Aerobic Oxidation Of Phenols And Other Arenes By Transition Metal Catalysis

Adriana Jemison, University of Pennsylvania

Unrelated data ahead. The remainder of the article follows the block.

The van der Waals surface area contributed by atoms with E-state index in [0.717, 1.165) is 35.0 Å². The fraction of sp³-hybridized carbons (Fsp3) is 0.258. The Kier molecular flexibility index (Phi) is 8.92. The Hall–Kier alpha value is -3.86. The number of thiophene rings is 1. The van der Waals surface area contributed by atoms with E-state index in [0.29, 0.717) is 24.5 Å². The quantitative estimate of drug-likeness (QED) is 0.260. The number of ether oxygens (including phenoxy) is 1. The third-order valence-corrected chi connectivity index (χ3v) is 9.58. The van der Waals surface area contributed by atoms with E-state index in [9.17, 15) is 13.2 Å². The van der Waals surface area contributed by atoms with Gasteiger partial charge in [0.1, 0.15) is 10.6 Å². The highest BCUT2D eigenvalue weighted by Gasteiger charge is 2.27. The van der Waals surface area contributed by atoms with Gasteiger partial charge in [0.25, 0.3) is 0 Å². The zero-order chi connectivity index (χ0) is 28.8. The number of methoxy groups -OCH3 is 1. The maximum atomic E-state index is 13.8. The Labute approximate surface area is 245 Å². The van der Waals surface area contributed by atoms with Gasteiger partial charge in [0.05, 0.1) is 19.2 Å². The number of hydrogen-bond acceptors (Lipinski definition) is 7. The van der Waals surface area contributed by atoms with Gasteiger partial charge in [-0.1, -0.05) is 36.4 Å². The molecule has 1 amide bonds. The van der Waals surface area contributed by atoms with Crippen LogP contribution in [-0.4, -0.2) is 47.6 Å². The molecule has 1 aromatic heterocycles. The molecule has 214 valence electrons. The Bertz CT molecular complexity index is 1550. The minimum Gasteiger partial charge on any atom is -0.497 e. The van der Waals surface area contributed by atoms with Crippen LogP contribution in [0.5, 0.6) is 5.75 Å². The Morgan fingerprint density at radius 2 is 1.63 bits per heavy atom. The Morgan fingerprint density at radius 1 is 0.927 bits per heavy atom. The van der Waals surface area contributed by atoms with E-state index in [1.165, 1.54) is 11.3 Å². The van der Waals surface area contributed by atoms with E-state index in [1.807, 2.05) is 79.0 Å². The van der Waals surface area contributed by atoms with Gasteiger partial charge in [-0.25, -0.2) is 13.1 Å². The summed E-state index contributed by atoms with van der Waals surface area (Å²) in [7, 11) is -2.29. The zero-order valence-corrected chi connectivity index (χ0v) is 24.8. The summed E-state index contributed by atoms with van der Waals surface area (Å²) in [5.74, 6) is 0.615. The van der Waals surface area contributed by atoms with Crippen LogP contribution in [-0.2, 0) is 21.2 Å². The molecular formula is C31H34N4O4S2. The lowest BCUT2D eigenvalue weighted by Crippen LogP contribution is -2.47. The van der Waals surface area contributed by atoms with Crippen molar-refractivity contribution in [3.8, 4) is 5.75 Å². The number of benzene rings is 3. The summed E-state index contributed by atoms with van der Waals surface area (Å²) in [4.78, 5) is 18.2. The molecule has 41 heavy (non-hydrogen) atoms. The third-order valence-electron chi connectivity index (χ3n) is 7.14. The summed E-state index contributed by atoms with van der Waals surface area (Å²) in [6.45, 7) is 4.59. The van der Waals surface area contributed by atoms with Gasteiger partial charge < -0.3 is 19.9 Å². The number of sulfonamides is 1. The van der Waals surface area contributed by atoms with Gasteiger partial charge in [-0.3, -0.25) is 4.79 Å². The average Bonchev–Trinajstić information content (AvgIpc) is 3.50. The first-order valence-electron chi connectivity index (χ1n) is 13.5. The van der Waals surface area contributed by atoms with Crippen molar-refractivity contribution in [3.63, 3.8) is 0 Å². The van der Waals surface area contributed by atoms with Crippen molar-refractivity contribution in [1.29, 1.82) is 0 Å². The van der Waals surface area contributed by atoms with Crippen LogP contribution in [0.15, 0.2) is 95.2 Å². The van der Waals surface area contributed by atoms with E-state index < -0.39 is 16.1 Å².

1. A general and efficient method for the oxidative coupling of oxindoles with indoles and other arenes to form complex products with quaternary centers was discovered. The mild copper aerobic oxidation method was used to produce 21 unique racemic compounds bearing a variety of substituents in fair to excellent yields. Concurrently, a vanadium(V)-oxo complex was optimized in the asymmetric coupling. However, the need for a bulky substrate with a multistep synthesis and an insurmountable ceiling in selectivity at 70 %ee detracted from the utility of the method. 2. The oxidative homocoupling of para-alkenyl phenols and subsequent trapping of the resulting quinone methide with a variety of oxygen and nitrogen nucleophiles was achieved. Both β-β and the β-O coupling isomers could be achieved arising from C-C coupling and two nucleophilic additions of one water molecule (β-β isomer) vs C-O coupling followed by one nucleophilic addition of a water molecule (β-O isomer), respectively. Together 21 examples of the two scaffolds were isolated in fair to good yields. Selectivity amongst these outcomes was achieved by leveraging understanding of the mechanism. Specifically, a qualitative predictive model for the regiochemistry of the coupling was formulated based on catalyst electronics, solvent polarity, and concentration. 3. Unsupervised learning is an underutilized tool in the area of chemical synthesis. Using high throughput experimentation and accessible data science tools, hierarchical clustering was used to find relationships among a family of catalysts. Mechanistic assumptions based on this model were explored using the chemical literature, internal competition experiments, and supervised learning models.